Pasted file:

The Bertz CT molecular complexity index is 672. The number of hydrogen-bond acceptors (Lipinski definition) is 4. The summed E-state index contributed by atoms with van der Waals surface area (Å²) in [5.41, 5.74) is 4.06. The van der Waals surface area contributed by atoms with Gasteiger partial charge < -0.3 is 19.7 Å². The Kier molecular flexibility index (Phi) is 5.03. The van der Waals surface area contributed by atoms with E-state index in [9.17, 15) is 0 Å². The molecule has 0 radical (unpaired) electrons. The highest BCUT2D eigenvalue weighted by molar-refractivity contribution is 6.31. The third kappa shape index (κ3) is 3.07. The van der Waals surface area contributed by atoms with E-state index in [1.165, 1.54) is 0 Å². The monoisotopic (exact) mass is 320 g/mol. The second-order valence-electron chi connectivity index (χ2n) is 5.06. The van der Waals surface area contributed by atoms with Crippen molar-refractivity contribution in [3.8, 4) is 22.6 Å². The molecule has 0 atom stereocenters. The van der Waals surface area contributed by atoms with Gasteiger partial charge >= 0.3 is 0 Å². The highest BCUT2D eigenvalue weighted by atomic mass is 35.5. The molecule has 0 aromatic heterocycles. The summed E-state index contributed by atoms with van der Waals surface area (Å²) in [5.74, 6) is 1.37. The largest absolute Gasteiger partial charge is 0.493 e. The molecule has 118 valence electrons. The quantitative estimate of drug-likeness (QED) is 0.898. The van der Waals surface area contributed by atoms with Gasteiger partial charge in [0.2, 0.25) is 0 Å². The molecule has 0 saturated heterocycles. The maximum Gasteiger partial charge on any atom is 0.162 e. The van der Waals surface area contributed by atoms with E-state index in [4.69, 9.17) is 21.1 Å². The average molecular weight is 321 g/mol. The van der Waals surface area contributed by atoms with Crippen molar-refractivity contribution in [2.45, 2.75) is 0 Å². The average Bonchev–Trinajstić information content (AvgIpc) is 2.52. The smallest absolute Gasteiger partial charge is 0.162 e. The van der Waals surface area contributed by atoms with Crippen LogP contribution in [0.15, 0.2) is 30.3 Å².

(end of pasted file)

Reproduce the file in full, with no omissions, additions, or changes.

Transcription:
The Bertz CT molecular complexity index is 672. The number of hydrogen-bond acceptors (Lipinski definition) is 4. The summed E-state index contributed by atoms with van der Waals surface area (Å²) in [5.41, 5.74) is 4.06. The van der Waals surface area contributed by atoms with Gasteiger partial charge < -0.3 is 19.7 Å². The Kier molecular flexibility index (Phi) is 5.03. The van der Waals surface area contributed by atoms with E-state index in [9.17, 15) is 0 Å². The molecule has 0 radical (unpaired) electrons. The highest BCUT2D eigenvalue weighted by molar-refractivity contribution is 6.31. The third kappa shape index (κ3) is 3.07. The van der Waals surface area contributed by atoms with E-state index in [1.165, 1.54) is 0 Å². The monoisotopic (exact) mass is 320 g/mol. The second-order valence-electron chi connectivity index (χ2n) is 5.06. The van der Waals surface area contributed by atoms with Crippen molar-refractivity contribution in [3.8, 4) is 22.6 Å². The molecule has 0 atom stereocenters. The van der Waals surface area contributed by atoms with Gasteiger partial charge >= 0.3 is 0 Å². The highest BCUT2D eigenvalue weighted by atomic mass is 35.5. The molecule has 0 aromatic heterocycles. The summed E-state index contributed by atoms with van der Waals surface area (Å²) in [5.74, 6) is 1.37. The largest absolute Gasteiger partial charge is 0.493 e. The molecule has 118 valence electrons. The quantitative estimate of drug-likeness (QED) is 0.898. The van der Waals surface area contributed by atoms with Gasteiger partial charge in [0.2, 0.25) is 0 Å². The molecule has 0 saturated heterocycles. The maximum Gasteiger partial charge on any atom is 0.162 e. The van der Waals surface area contributed by atoms with E-state index in [4.69, 9.17) is 21.1 Å². The average molecular weight is 321 g/mol. The van der Waals surface area contributed by atoms with Crippen molar-refractivity contribution in [2.45, 2.75) is 0 Å². The average Bonchev–Trinajstić information content (AvgIpc) is 2.52. The smallest absolute Gasteiger partial charge is 0.162 e. The van der Waals surface area contributed by atoms with Crippen LogP contribution in [0.15, 0.2) is 30.3 Å².